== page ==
Responding to change

Mary Ryan, left, and Tina O’Connor put away their Nordic skis Friday afternoon after spending time on the Tie City trails.

SHANNON BRODERICK/Boomerang photographer

The U.S. Forest Service is looking for public comment on a draft document outlining management recommendations for recreation sites across the Medicine Bow-Routt National Forests and Thunder Basin National Grassland.

During the past year, the Forest Service has analyzed developed recreation sites on the forests to create a document to guide management priorities in coming years.

The Forest Service sought public comment a year ago at the outset of the project and is now looking for feedback at the current step in the process.

The aim of the analysis is to maintain a sustainable recreation program that meets current recreation demands and priorities, said spokesman Aaron Voos. For example, recreation sites that were popular years ago might not be so today, and vice versa.

“We would be foolish to assume everything will stay the same and the way we managed this site 20 years ago is fine moving forward,” Voos said.

The Tie City Trailhead is one example of site that’s growing in year-round popularity. The proposal calls for expanding the parking lot and entrance area for safety reasons.

“Usage just continues to grow and grow and grow up there,” Voos said.

The document also prioritizes recreation sites as a guide to how to allocate spending.

“We currently have a lot of deferred maintenance, just due to the budget,” Voos said. “So, we’re trying to address some of that.”

A variety of criteria were considered in giving each site a score, such as a site’s desirability, investment needs, operational costs and environmental impact.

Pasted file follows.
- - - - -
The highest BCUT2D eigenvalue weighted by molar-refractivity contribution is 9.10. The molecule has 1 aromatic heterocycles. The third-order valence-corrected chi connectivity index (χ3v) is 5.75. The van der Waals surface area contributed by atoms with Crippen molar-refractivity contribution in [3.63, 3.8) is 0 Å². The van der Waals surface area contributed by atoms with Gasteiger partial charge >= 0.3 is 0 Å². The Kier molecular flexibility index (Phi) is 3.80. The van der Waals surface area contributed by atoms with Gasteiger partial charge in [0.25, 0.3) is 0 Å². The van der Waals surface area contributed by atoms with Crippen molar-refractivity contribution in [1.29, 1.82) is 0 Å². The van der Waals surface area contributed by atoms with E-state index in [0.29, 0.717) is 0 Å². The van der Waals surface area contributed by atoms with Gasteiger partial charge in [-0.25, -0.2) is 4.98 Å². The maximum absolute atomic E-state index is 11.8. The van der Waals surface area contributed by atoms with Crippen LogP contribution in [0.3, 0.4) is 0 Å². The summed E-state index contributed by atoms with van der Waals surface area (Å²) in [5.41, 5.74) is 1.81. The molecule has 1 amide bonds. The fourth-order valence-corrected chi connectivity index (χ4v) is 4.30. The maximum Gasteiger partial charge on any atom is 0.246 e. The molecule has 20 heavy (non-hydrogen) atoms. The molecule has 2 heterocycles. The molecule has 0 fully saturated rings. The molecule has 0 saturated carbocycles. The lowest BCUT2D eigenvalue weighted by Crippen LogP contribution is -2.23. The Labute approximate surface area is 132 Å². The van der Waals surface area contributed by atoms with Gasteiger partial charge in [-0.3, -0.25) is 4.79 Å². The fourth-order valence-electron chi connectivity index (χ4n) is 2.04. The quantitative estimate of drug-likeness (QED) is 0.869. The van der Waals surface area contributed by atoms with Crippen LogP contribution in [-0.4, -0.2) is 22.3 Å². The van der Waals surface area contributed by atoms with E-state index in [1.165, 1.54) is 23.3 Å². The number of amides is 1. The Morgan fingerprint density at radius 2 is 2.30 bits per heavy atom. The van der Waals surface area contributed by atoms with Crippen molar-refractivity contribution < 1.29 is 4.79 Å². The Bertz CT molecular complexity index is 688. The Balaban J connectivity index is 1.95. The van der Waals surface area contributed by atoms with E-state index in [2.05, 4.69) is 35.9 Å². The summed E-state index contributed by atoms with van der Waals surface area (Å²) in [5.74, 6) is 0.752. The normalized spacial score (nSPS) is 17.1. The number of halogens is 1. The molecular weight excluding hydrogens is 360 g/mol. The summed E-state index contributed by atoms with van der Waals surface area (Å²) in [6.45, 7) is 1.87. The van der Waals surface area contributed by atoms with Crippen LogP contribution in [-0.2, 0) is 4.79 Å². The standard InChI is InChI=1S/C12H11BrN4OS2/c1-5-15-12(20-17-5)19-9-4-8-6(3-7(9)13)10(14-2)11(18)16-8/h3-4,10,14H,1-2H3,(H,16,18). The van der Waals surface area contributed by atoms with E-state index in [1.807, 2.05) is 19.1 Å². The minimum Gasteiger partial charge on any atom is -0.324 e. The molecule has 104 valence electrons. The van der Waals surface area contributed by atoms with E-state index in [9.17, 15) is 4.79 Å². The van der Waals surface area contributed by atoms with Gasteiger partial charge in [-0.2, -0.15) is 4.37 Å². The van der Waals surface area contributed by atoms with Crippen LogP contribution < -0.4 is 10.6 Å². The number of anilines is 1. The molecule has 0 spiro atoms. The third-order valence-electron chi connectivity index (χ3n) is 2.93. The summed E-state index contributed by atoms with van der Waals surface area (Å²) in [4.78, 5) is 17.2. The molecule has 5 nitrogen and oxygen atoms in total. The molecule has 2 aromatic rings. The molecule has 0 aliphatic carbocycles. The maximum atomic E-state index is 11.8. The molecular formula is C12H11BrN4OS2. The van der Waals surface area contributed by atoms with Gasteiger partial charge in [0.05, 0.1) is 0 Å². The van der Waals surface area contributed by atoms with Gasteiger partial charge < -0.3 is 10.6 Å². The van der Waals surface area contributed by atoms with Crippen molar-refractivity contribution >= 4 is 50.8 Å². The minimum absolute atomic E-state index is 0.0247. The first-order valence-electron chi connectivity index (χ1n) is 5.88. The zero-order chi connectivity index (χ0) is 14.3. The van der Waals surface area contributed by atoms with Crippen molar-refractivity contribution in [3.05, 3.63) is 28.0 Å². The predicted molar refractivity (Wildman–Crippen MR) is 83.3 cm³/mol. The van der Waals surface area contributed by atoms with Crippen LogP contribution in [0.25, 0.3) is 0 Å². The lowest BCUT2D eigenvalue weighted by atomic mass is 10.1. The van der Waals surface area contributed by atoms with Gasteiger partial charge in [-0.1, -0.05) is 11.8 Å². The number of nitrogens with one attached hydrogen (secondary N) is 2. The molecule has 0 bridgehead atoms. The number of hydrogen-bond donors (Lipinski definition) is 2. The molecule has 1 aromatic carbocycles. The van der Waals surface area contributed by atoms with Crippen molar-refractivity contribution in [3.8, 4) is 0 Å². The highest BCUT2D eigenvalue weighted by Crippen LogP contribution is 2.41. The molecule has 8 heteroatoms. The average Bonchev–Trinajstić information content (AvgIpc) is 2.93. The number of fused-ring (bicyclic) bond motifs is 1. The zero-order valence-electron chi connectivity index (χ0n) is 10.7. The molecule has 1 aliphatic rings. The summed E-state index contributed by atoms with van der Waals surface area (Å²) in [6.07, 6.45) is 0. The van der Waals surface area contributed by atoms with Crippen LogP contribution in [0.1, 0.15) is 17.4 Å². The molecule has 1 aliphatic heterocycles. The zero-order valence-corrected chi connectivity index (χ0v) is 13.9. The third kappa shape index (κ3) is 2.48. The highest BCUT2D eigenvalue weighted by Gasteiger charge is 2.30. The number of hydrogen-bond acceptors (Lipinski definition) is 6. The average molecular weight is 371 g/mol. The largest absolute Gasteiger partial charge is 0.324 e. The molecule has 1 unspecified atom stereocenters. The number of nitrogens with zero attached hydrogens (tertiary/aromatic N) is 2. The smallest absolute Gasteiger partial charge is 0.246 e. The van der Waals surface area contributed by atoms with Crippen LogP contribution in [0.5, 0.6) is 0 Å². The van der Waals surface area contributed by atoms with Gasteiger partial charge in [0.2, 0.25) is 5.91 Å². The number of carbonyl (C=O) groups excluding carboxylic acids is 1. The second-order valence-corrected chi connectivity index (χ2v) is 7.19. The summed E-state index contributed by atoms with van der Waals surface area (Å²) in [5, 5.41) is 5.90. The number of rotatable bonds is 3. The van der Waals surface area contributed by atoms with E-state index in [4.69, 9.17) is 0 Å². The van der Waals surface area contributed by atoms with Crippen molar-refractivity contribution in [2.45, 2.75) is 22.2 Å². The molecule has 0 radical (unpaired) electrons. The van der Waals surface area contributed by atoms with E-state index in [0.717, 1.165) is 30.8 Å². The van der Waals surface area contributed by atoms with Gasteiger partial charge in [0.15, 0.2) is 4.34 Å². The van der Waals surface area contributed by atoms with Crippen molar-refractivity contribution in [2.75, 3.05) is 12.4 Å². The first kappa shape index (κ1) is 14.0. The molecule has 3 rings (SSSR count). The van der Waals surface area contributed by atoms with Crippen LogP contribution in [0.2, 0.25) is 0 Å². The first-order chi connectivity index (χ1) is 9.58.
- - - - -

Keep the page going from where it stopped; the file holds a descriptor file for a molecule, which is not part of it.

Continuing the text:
“That’s used to give priority to certain areas, and to basically rank them within our system as far as where we put our resources,” Voos said.

Across the forest, 224 sites — boat docks, campgrounds, interpretive sites, picnic areas, trailheads and visitor centers — were analyzed. Thirteen are proposed for decommissioning, 44 proposed for a fee change and 59 considered for a change of season.

Sixty-three sites received no proposed changes.

In the Snowy Range, Mirror Lake, a picnic and fishing site near the summit of the Snowy Range Scenic Byway, received one of the highest scores in the report. The proposal calls for making a series of repairs and putting the site on the fee system.

The proposal calls for shortening the operating season for the nearby Medicine Bow Peak Trailhead. Voos said that kind of change is one way to be more efficient.

“It’s just shortening up that time frame to utilize resources when they are most needed and most necessary, and when there’s the highest public use,” he said.

Several campgrounds are proposed for decommissioning, including Pole Creek, Wallis and Aspen.

Some of those proposed for decommissioning, such as Miller Lake Campground, have been closed for some time already, and dispersed camping will be allowed once facilities are removed.

“The recommendation is to go ahead and pull the amenities but then open it up for dispersed camping,” Voos said of Miller Lake Campground. “The loop will still be there right next to the lake.”

None of the proposed changes are current projects, as each would still have to go through its own environmental analysis.

Voos said the Forest Service is hoping to receive site-specific comments.

“The biggest one is we want to know if the recommendations that we’re making are in line with what the public wants and needs,” he said.

A link to all the recommendations is at www.fs.usda.gov/goto/mbrtb/rsa. Comments can be submitted at the site and should be made by Feb. 28.

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